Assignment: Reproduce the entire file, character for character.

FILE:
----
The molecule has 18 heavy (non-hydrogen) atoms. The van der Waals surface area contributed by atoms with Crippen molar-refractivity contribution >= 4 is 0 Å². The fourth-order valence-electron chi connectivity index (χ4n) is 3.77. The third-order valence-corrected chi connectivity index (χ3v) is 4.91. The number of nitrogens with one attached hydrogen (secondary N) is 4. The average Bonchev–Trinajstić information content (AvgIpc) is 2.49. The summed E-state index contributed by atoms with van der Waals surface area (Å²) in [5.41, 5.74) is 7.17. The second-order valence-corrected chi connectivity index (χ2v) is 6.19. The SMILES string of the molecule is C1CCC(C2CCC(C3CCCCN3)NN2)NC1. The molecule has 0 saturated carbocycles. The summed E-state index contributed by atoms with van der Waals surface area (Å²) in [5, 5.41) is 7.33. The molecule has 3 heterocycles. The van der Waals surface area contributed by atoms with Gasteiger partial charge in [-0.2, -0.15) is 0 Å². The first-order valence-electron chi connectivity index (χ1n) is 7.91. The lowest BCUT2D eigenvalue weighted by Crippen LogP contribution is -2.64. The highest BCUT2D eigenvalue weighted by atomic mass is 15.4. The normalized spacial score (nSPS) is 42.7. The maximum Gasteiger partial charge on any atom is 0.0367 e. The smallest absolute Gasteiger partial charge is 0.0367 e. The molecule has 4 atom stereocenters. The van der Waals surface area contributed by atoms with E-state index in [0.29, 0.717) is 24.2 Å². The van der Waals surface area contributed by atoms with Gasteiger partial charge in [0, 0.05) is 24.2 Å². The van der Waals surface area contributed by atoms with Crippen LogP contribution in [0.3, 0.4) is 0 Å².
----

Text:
The molecule has 18 heavy (non-hydrogen) atoms. The van der Waals surface area contributed by atoms with Crippen molar-refractivity contribution >= 4 is 0 Å². The fourth-order valence-electron chi connectivity index (χ4n) is 3.77. The third-order valence-corrected chi connectivity index (χ3v) is 4.91. The number of nitrogens with one attached hydrogen (secondary N) is 4. The average Bonchev–Trinajstić information content (AvgIpc) is 2.49. The summed E-state index contributed by atoms with van der Waals surface area (Å²) in [5.41, 5.74) is 7.17. The second-order valence-corrected chi connectivity index (χ2v) is 6.19. The SMILES string of the molecule is C1CCC(C2CCC(C3CCCCN3)NN2)NC1. The molecule has 0 saturated carbocycles. The summed E-state index contributed by atoms with van der Waals surface area (Å²) in [5, 5.41) is 7.33. The molecule has 3 heterocycles. The van der Waals surface area contributed by atoms with Gasteiger partial charge in [-0.2, -0.15) is 0 Å². The first-order valence-electron chi connectivity index (χ1n) is 7.91. The lowest BCUT2D eigenvalue weighted by Crippen LogP contribution is -2.64. The highest BCUT2D eigenvalue weighted by atomic mass is 15.4. The normalized spacial score (nSPS) is 42.7. The maximum Gasteiger partial charge on any atom is 0.0367 e. The smallest absolute Gasteiger partial charge is 0.0367 e. The molecule has 4 atom stereocenters. The van der Waals surface area contributed by atoms with E-state index in [0.29, 0.717) is 24.2 Å². The van der Waals surface area contributed by atoms with Gasteiger partial charge in [0, 0.05) is 24.2 Å². The van der Waals surface area contributed by atoms with Crippen LogP contribution in [0.3, 0.4) is 0 Å².